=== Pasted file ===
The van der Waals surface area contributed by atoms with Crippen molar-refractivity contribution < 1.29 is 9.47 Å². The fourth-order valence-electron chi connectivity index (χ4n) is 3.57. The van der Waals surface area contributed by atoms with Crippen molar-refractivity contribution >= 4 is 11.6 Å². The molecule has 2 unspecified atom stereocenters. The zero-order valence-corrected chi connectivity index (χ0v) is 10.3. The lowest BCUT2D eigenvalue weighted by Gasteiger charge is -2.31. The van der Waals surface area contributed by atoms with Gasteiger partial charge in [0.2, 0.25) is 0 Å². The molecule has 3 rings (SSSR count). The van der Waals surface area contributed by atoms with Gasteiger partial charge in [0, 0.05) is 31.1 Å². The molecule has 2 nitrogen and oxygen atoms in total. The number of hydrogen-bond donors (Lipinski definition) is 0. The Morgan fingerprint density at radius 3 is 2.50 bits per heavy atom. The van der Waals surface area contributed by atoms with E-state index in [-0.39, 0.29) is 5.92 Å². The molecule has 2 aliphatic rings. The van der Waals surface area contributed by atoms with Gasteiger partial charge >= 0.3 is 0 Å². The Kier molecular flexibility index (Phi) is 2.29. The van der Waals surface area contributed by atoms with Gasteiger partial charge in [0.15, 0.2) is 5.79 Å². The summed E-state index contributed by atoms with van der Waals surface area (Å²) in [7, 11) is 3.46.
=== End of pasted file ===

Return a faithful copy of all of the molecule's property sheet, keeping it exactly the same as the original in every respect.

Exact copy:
The van der Waals surface area contributed by atoms with Crippen molar-refractivity contribution < 1.29 is 9.47 Å². The fourth-order valence-electron chi connectivity index (χ4n) is 3.57. The van der Waals surface area contributed by atoms with Crippen molar-refractivity contribution >= 4 is 11.6 Å². The molecule has 2 unspecified atom stereocenters. The zero-order valence-corrected chi connectivity index (χ0v) is 10.3. The lowest BCUT2D eigenvalue weighted by Gasteiger charge is -2.31. The van der Waals surface area contributed by atoms with Gasteiger partial charge in [0.2, 0.25) is 0 Å². The molecule has 3 rings (SSSR count). The van der Waals surface area contributed by atoms with Gasteiger partial charge in [0, 0.05) is 31.1 Å². The molecule has 2 nitrogen and oxygen atoms in total. The number of hydrogen-bond donors (Lipinski definition) is 0. The Morgan fingerprint density at radius 3 is 2.50 bits per heavy atom. The van der Waals surface area contributed by atoms with E-state index in [-0.39, 0.29) is 5.92 Å². The molecule has 2 aliphatic rings. The van der Waals surface area contributed by atoms with Gasteiger partial charge >= 0.3 is 0 Å². The Kier molecular flexibility index (Phi) is 2.29. The van der Waals surface area contributed by atoms with Gasteiger partial charge in [0.15, 0.2) is 5.79 Å². The summed E-state index contributed by atoms with van der Waals surface area (Å²) in [7, 11) is 3.46.